Local Water Reliability Projects Earns Engineering Honors

If it weren’t for engineers and construction teams, the civilized world would literally fall apart. At the residential level, homeowners depend on these architects, construction workers, and engineers for everything from minor cosmetic updates to emergency renovations. In fact, among homeowners having remodeling projects done to their property, 35% of involve the whole home.

On a much larger and more important level, engineering and construction projects protect people from dangerous waterborne pollutants. In California, local engineers are being honored for their efforts to improve water quality.

According to the Orange County Breeze, the Orange County Water District (OCWD) received two engineering awards for its local water reliability efforts.

The American Society of Civil Engineers (ASCE) presented the Outstanding Water Project Award to the OCWD La Palma Water Recharge Basin and Stantec Consulting Services. The awards were part of a dinner celebration that honors projects that help improve the quality of life for those in the Southern California area.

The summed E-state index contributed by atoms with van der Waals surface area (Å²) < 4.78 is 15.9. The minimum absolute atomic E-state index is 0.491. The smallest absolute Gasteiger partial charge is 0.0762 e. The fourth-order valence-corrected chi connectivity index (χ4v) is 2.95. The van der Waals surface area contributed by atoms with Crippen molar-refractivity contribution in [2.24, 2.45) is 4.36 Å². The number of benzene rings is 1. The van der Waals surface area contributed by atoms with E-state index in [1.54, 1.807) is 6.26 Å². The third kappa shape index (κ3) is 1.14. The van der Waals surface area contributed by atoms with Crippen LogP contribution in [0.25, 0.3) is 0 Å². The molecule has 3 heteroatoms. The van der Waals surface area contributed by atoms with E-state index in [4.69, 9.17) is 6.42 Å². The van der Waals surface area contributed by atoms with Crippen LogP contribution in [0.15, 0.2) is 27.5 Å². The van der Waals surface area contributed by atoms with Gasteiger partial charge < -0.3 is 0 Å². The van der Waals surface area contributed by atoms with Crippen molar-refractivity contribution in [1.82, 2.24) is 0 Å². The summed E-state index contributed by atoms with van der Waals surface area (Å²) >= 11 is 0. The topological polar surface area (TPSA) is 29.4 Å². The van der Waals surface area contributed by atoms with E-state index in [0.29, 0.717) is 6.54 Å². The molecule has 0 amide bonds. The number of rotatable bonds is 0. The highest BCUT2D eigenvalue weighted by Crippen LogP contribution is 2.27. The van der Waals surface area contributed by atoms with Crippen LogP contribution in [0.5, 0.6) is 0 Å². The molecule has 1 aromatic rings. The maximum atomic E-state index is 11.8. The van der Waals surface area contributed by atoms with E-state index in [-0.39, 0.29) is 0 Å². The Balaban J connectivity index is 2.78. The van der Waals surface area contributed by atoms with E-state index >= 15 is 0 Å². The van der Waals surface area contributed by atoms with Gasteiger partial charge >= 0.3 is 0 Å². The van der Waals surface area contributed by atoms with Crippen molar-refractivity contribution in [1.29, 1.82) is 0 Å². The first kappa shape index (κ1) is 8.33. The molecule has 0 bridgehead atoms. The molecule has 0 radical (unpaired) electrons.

The OCWD’s projects involved providing 75% of the drinking water for 2.4 million people and teaming up with the Orange County Sanitation District (OCSD) for the world’s largest advanced water purification project, which produces and reuses 100 million gallons per day of new water.

That’s a massive achievement in a drought-prone state.

“I am very proud to be part of this organization,” said Greg Sebourn, Board Chairman of the OCSD. “Facing the highest flows ever seen at OCSD, we were able to keep the flow in the pipes without any interruption in service to our customers. This was possible through the hard work and dedication of our staff, and the sound policy making, foresight and commitment of our past and current board to invest in infrastructure for the future. All of these factors came into play to allow OCSD to stay true to our mission of protecting public health and the environment, even during challenging times.”

The projects were primarily funded by the State Resources Control Board’s (SWRCB) Financial Assistance Division. In addition, the SWRCB awarded the Water District a $2.86 million Prop 1 Grant.